Pro-Gender-Identity-Law Yes-on-3 Campaign Releases First Video Ad

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The Yes on 3 campaign has released its first video ad, showing a father and an adolescent who was born a female but now identifies as a boy advocating for legal protection for transgender people.

“I love my kids, and I’d do anything to protect them. For me, that includes taking care of my transgender son, Ian,” the dad says in a voiceover of the 30-second ad, as he and Ian and an adult woman and an adolescent girl with long hair are shown at a breakfast table in a home.

A subtitle says, “Ian was born a girl but always knew he was a boy,” as Ian struggles in slow motion to get a dog toy out of a black dog’s mouth in a yard, while pleasant music plays in the background.

The dad continues:

“Just like other kids, he likes hanging out with friends. So I want him to be protected from discrimination in public places, like restaurants,” as Ian is shown getting a beverage in a plastic cup at a coffee shop.

“That’s why I’m asking you to vote yes on Question 3,” Ian says. “It lets me live my life, just like everyone else.”

“Vote yes on 3,” the dad says.

“And protect Massachusetts kids like me,” Ian says.

The family is not identified by name other than Ian.

Question 3 asks voters if they want to uphold or end a state statute signed into law in July 2016 that prohibits discrimination on the basis of gender identity in public accommodations.

State law defines public accommodations as including coffee shops like the one shown in the ad.

But it also includes – more controversially, in the case of Question 3 – public bathrooms, locker rooms, and beauty parlors, among other places.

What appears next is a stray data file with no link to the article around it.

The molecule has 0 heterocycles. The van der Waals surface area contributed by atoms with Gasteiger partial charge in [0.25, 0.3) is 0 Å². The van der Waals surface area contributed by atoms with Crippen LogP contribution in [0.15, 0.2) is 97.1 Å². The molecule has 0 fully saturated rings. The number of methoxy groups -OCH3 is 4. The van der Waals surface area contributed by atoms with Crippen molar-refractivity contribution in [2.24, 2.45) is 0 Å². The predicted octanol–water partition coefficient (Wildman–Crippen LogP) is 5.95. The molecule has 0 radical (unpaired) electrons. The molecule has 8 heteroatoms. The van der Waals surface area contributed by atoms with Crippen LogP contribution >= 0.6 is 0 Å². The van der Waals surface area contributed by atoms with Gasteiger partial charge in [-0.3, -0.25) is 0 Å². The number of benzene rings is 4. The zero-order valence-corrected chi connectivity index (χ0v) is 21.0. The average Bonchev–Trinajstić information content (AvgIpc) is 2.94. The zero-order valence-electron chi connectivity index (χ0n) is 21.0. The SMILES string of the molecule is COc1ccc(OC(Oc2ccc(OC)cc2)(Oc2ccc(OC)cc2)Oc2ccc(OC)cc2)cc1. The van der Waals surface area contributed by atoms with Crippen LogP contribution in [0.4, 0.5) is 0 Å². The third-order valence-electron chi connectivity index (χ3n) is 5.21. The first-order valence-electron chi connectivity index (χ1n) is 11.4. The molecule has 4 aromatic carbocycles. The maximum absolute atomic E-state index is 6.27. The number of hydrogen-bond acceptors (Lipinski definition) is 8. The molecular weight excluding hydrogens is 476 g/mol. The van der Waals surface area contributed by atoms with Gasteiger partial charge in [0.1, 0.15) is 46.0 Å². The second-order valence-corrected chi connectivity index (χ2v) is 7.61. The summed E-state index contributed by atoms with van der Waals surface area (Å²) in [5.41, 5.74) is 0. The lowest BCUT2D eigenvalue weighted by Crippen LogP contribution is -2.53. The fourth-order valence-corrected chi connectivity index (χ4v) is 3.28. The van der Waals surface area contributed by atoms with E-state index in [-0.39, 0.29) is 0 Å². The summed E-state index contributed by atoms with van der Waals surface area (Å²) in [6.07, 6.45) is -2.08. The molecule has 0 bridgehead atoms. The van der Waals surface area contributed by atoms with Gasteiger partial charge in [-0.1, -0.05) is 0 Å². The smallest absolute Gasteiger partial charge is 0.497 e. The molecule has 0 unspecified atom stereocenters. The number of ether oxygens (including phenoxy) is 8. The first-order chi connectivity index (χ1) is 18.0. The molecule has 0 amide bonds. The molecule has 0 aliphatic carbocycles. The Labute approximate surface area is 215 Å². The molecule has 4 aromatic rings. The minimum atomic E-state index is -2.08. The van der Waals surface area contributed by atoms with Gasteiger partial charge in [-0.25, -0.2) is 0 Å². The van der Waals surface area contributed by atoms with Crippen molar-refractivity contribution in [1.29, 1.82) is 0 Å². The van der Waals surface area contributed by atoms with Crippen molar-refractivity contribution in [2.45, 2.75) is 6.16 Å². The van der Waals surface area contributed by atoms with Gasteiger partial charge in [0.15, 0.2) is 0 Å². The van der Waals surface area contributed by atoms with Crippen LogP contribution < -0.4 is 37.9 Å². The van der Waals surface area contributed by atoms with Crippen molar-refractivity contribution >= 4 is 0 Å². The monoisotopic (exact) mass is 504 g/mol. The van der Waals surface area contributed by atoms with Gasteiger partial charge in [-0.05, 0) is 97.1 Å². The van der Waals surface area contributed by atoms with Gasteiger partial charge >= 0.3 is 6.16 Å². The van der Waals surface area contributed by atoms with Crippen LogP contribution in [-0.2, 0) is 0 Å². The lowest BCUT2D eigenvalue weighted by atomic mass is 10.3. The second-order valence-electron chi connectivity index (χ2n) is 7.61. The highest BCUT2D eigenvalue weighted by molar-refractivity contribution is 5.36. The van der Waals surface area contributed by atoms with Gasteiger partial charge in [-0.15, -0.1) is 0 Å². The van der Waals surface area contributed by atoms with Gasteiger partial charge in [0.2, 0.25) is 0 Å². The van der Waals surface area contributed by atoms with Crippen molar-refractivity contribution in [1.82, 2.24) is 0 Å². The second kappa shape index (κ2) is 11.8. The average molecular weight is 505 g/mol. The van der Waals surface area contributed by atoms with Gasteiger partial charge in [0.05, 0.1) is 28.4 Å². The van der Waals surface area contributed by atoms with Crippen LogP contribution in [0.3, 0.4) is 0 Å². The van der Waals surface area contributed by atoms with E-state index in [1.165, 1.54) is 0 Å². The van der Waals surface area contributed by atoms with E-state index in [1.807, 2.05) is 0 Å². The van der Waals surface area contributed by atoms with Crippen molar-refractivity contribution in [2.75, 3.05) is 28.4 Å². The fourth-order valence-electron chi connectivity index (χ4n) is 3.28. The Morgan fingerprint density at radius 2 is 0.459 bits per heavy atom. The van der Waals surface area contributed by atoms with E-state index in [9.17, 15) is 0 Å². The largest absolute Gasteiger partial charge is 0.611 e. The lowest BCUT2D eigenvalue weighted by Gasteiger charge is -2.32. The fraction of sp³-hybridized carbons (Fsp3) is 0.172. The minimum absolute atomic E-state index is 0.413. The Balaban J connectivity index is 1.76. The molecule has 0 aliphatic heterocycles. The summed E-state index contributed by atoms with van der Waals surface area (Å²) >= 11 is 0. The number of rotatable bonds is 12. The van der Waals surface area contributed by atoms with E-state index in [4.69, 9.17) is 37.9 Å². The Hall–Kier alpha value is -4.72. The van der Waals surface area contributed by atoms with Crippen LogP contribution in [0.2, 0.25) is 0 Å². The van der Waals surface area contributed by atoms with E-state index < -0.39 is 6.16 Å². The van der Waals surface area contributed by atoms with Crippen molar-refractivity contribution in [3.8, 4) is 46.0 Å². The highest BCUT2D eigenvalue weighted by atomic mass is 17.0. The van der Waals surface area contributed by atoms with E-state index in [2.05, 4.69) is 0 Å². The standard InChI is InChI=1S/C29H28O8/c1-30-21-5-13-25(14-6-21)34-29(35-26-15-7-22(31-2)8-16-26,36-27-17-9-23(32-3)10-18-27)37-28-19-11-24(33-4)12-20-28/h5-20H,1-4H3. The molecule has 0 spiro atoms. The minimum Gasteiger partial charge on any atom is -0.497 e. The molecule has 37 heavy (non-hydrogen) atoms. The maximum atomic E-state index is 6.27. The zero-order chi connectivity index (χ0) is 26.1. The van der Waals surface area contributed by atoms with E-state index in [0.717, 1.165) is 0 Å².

Supporters of the law say it provides dignity and needed legal protection for transgender people who often experience discrimination and abuse.

“We are proud that Ian and his family were willing to share their story and remind voters what is truly at stake with this ballot question,” said Matt Wilder, a spokesman for Yes on 3, in a written statement. “Voting ‘Yes on 3’ ensures young transgender people like Ian grow up in a state where they know they are welcomed and accepted for who they are. Nothing about this law makes anyone less safe, which is why the Massachusetts Chiefs of Police Association and the state’s leading sexual assault prevention groups all unanimously support this law. All this law does is protect transgender people like Ian from discrimination and harassment.”

Opponents of the law say it threatens the safety and dignity of women and girls because it allows biological males who identify as women to enter spaces meant for females only.

Yvette Ollada, spokesman for Keep Massachusetts Safe, which is advocating a No vote on Question 3, said the Yes-on-3 ad misses the point.

“The ad is grossly misleading about what this law does. There are currently already other laws and legal protections in place to protect transgender persons. The Bathroom and Locker Room Law is specific to bathrooms and spaces where there is an expectation of privacy, NOT restaurant service,” Ollada said in an email message

No-on-3 advocates say sex offenders can use the state’s gender-identity law to gain access to spaces meant for females by claiming to identify as women, whether they actually do or not.

“This law leaves women and girls no recourse if a convicted sex offender is in the women’s facility. Under this law, as long as he does not touch or film her, he is allowed to be in the women’s facility, and she cannot do anything about him stalking her there. Voters should vote no On question 3 because this law goes too far,” Ollada said in the email message.

To see the Yes on 3 ad, click here.